Of course, sly enthusiasts will note that DDR4 already goes above the official maximum of 3.2Gbps (sometimes well above), and it's likely that DDR5 will eventually go a similar route. The underlying goal, regardless of specific figures, is to double the amount of bandwidth available today from a single DIMM. So don't be too surprised if SK Hynix indeed hits their goal of DDR5-8400 later this decade.

[...] JEDEC is also using the introduction of the DDR5 memory standard to make a fairly important change to how voltage regulation works for DIMMs. In short, voltage regulation is being moved from the motherboard to the individual DIMM, leaving DIMMs responsible for their own voltage regulation needs. This means that DIMMs will now include an integrated voltage regulator, and this goes for everything from UDIMMs to LRDIMMs.

JEDEC is dubbing this "pay as you go" voltage regulation, and is aiming to improve/simplify a few different aspects of DDR5 with it. The most significant change is that by moving voltage regulation on to the DIMMs themselves, voltage regulation is no longer the responsibility of the motherboard. Motherboards in turn will no longer need to be built for the worst-case scenario – such as driving 16 massive LRDIMMs – simplifying motherboard design and reining in costs to a degree. Of course, the flip side of this argument is that it moves those costs over to the DIMM itself, but then system builders are at least only having to buy as much voltage regulation hardware as they have DIMMs, and hence the PAYGO philosophy.

"On-die ECC" is mentioned in the press release and slides. If you can figure out what that means, let us know.

See also: Micron Drives DDR5 Memory Adoption with Technology Enablement Program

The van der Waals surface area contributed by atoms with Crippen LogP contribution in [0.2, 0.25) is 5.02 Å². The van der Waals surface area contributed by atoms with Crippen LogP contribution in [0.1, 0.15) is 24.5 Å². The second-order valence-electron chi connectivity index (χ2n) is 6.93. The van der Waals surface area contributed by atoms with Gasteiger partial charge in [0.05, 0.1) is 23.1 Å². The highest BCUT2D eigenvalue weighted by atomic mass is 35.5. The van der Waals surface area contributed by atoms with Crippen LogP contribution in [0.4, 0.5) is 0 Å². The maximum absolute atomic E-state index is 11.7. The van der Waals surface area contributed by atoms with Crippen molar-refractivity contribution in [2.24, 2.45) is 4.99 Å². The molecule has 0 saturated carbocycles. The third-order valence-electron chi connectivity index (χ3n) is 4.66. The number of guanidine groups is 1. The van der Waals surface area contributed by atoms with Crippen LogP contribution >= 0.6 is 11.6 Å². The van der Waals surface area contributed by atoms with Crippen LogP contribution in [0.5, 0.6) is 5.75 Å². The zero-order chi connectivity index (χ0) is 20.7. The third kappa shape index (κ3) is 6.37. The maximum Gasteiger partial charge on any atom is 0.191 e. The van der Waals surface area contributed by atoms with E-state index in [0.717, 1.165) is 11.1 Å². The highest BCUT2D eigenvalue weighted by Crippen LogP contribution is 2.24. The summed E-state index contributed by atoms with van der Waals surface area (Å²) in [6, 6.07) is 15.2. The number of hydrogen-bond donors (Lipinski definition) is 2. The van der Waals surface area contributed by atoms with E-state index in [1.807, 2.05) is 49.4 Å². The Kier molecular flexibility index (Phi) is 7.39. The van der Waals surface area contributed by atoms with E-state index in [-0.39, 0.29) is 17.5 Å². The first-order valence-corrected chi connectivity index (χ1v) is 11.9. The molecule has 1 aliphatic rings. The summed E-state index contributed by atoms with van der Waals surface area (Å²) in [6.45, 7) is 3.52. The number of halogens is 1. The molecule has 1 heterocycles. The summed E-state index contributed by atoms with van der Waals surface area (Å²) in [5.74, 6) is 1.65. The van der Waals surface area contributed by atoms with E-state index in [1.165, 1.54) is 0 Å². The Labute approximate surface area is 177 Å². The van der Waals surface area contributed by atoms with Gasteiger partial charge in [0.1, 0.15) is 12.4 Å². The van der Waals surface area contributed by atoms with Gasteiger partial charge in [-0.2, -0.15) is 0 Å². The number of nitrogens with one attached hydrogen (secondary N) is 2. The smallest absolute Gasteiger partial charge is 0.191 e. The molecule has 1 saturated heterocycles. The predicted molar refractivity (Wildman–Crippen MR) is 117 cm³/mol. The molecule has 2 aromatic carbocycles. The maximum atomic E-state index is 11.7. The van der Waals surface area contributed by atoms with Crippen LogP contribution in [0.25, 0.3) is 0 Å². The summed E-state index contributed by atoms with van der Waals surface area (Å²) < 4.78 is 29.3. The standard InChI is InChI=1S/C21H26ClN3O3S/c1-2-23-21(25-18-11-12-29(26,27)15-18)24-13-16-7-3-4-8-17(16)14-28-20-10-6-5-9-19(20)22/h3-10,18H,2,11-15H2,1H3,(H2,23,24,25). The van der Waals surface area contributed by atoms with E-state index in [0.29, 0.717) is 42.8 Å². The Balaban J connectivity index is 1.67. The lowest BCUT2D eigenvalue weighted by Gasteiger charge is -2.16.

Previously: DDR5 Standard to be Finalized by JEDEC in 2018
DDR5-4400 Test Chip Demonstrated
Cadence and Micron Plan Production of 16 Gb DDR5 Chips in 2019
SK Hynix Announces Plans for DDR5-8400 Memory, and More


Original Submission

SK Hynix Ready to Ship 16 Gb DDR5 Dies, Has Its Own 64 GB DDR5-4800 Modules 7 comments

DDR5 is Coming: First 64GB DDR5-4800 Modules from SK Hynix

DDR5 is the next stage of platform memory for use in the majority of major compute platforms. The specification (as released in July 2020) brings the main voltage down from 1.2 V to 1.1 V, increases the maximum silicon die density by a factor 4, doubles the maximum data rate, doubles the burst length, and doubles the number of bank groups. Simply put, the JEDEC DDR specifications allows for a 128 GB unbuffered module running at DDR5-6400. RDIMMs and LRDIMMs should be able to go much higher, power permitting.

[...] SK Hynix's announcement today is that they are ready to start shipping DDR5 ECC memory to module manufacturers – specifically 16 gigabit dies built on its 1Ynm process that support DDR5-4800 to DDR5-5600 at 1.1 volts. With the right packaging technology (such as 3D TSV), SK Hynix says that partners can build 256 GB LRDIMMs. Additional binning of the chips for better-than-JEDEC speeds will have to be done by the module manufacturers themselves. SK Hynix also appears to have its own modules, specifically 32GB and 64GB RDIMMs at DDR5-4800, and has previously promised to offer memory up to DDR5-8400.

[...] As part of the announcement, it was interesting to see Intel as one of the lead partners for these modules. Intel has committed to enabling DDR5 on its Sapphire Rapids Xeon processor platform, due for initial launch in late 2021/2022. AMD was not mentioned with the announcement, and neither were any Arm partners.

SK Hynix quotes that DDR5 is expected to be 10% of the global market in 2021, increasing to 43% in 2024. The intersection point for consumer platforms is somewhat blurred at this point, as we're probably only half-way through (or less than half) of the DDR4 cycle. Traditionally we expect a cost interception between old and new technology when they are equal in market share, however the additional costs in voltage regulation that DDR5 requires is likely to drive up module costs – scaling from standard power delivery on JEDEC modules up to a beefier solution on the overclocked modules. It should however make motherboards cheaper in that regard.

See also: Insights into DDR5 Sub-timings and Latencies

Previously: DDR5 Standard to be Finalized by JEDEC in 2018
DDR5-4400 Test Chip Demonstrated
Cadence and Micron Plan Production of 16 Gb DDR5 Chips in 2019
SK Hynix Announces Plans for DDR5-8400 Memory, and More
JEDEC Releases DDR5 Memory Specification